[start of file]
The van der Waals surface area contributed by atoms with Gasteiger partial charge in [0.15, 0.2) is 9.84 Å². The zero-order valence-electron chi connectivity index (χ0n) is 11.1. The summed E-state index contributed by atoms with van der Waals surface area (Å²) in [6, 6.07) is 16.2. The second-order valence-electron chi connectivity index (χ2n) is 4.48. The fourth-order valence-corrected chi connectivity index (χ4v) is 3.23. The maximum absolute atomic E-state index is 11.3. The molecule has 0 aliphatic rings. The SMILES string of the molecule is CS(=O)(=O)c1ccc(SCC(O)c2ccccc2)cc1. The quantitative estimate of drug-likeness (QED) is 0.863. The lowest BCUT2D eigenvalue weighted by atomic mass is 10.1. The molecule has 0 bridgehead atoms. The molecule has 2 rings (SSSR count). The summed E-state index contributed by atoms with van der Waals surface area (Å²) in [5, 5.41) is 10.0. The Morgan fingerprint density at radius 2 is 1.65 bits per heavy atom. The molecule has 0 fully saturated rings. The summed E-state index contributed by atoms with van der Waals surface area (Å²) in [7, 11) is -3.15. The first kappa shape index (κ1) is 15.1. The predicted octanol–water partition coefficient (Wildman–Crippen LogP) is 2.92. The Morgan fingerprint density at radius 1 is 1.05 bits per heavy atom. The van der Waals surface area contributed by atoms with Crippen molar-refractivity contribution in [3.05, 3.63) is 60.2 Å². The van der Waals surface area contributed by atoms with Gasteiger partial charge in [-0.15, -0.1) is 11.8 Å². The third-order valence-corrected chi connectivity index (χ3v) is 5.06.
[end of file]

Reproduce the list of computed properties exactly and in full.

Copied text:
The van der Waals surface area contributed by atoms with Gasteiger partial charge in [0.15, 0.2) is 9.84 Å². The zero-order valence-electron chi connectivity index (χ0n) is 11.1. The summed E-state index contributed by atoms with van der Waals surface area (Å²) in [6, 6.07) is 16.2. The second-order valence-electron chi connectivity index (χ2n) is 4.48. The fourth-order valence-corrected chi connectivity index (χ4v) is 3.23. The maximum absolute atomic E-state index is 11.3. The molecule has 0 aliphatic rings. The SMILES string of the molecule is CS(=O)(=O)c1ccc(SCC(O)c2ccccc2)cc1. The quantitative estimate of drug-likeness (QED) is 0.863. The lowest BCUT2D eigenvalue weighted by atomic mass is 10.1. The molecule has 0 bridgehead atoms. The molecule has 2 rings (SSSR count). The summed E-state index contributed by atoms with van der Waals surface area (Å²) in [5, 5.41) is 10.0. The Morgan fingerprint density at radius 2 is 1.65 bits per heavy atom. The molecule has 0 fully saturated rings. The summed E-state index contributed by atoms with van der Waals surface area (Å²) in [7, 11) is -3.15. The first kappa shape index (κ1) is 15.1. The predicted octanol–water partition coefficient (Wildman–Crippen LogP) is 2.92. The Morgan fingerprint density at radius 1 is 1.05 bits per heavy atom. The van der Waals surface area contributed by atoms with Crippen molar-refractivity contribution in [3.05, 3.63) is 60.2 Å². The van der Waals surface area contributed by atoms with Gasteiger partial charge in [-0.15, -0.1) is 11.8 Å². The third-order valence-corrected chi connectivity index (χ3v) is 5.06.